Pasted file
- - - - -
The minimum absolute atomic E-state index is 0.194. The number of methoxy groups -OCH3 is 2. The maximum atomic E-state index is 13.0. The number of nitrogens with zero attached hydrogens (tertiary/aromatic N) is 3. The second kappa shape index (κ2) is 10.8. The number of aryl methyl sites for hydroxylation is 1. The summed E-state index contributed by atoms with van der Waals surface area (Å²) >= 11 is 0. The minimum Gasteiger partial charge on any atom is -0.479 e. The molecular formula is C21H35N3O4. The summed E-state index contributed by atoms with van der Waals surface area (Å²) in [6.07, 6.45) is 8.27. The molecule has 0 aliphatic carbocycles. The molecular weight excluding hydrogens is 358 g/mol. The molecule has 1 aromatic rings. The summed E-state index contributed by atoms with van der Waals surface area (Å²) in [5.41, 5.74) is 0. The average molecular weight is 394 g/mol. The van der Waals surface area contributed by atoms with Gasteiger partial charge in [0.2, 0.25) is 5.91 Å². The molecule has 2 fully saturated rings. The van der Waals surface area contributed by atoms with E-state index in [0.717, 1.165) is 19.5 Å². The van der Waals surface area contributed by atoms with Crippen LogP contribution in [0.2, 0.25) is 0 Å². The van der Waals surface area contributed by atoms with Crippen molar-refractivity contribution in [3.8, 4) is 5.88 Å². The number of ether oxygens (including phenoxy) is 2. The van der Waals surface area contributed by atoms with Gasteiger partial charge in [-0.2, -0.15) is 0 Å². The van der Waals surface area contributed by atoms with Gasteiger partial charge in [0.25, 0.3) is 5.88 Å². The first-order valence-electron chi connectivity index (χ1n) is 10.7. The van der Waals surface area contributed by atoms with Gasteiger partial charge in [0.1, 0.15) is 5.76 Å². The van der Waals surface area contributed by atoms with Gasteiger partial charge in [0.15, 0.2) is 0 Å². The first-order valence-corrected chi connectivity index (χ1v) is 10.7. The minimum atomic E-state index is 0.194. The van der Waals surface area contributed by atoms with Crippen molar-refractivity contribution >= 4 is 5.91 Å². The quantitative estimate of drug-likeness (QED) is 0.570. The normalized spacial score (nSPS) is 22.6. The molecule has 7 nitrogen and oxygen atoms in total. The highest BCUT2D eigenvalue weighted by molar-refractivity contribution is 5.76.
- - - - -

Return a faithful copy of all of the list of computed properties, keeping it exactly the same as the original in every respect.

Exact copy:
The minimum absolute atomic E-state index is 0.194. The number of methoxy groups -OCH3 is 2. The maximum atomic E-state index is 13.0. The number of nitrogens with zero attached hydrogens (tertiary/aromatic N) is 3. The second kappa shape index (κ2) is 10.8. The number of aryl methyl sites for hydroxylation is 1. The summed E-state index contributed by atoms with van der Waals surface area (Å²) >= 11 is 0. The minimum Gasteiger partial charge on any atom is -0.479 e. The molecular formula is C21H35N3O4. The summed E-state index contributed by atoms with van der Waals surface area (Å²) in [6.07, 6.45) is 8.27. The molecule has 0 aliphatic carbocycles. The molecular weight excluding hydrogens is 358 g/mol. The molecule has 1 aromatic rings. The summed E-state index contributed by atoms with van der Waals surface area (Å²) in [5.41, 5.74) is 0. The average molecular weight is 394 g/mol. The van der Waals surface area contributed by atoms with Gasteiger partial charge in [0.2, 0.25) is 5.91 Å². The molecule has 2 fully saturated rings. The van der Waals surface area contributed by atoms with E-state index in [0.717, 1.165) is 19.5 Å². The van der Waals surface area contributed by atoms with Crippen LogP contribution in [0.2, 0.25) is 0 Å². The van der Waals surface area contributed by atoms with Crippen molar-refractivity contribution in [3.8, 4) is 5.88 Å². The number of ether oxygens (including phenoxy) is 2. The van der Waals surface area contributed by atoms with Gasteiger partial charge in [-0.2, -0.15) is 0 Å². The van der Waals surface area contributed by atoms with Gasteiger partial charge in [0.25, 0.3) is 5.88 Å². The first-order valence-electron chi connectivity index (χ1n) is 10.7. The van der Waals surface area contributed by atoms with Gasteiger partial charge in [0.1, 0.15) is 5.76 Å². The van der Waals surface area contributed by atoms with Gasteiger partial charge in [0.15, 0.2) is 0 Å². The first-order valence-corrected chi connectivity index (χ1v) is 10.7. The minimum atomic E-state index is 0.194. The van der Waals surface area contributed by atoms with Crippen molar-refractivity contribution >= 4 is 5.91 Å². The quantitative estimate of drug-likeness (QED) is 0.570. The normalized spacial score (nSPS) is 22.6. The molecule has 7 nitrogen and oxygen atoms in total. The highest BCUT2D eigenvalue weighted by molar-refractivity contribution is 5.76.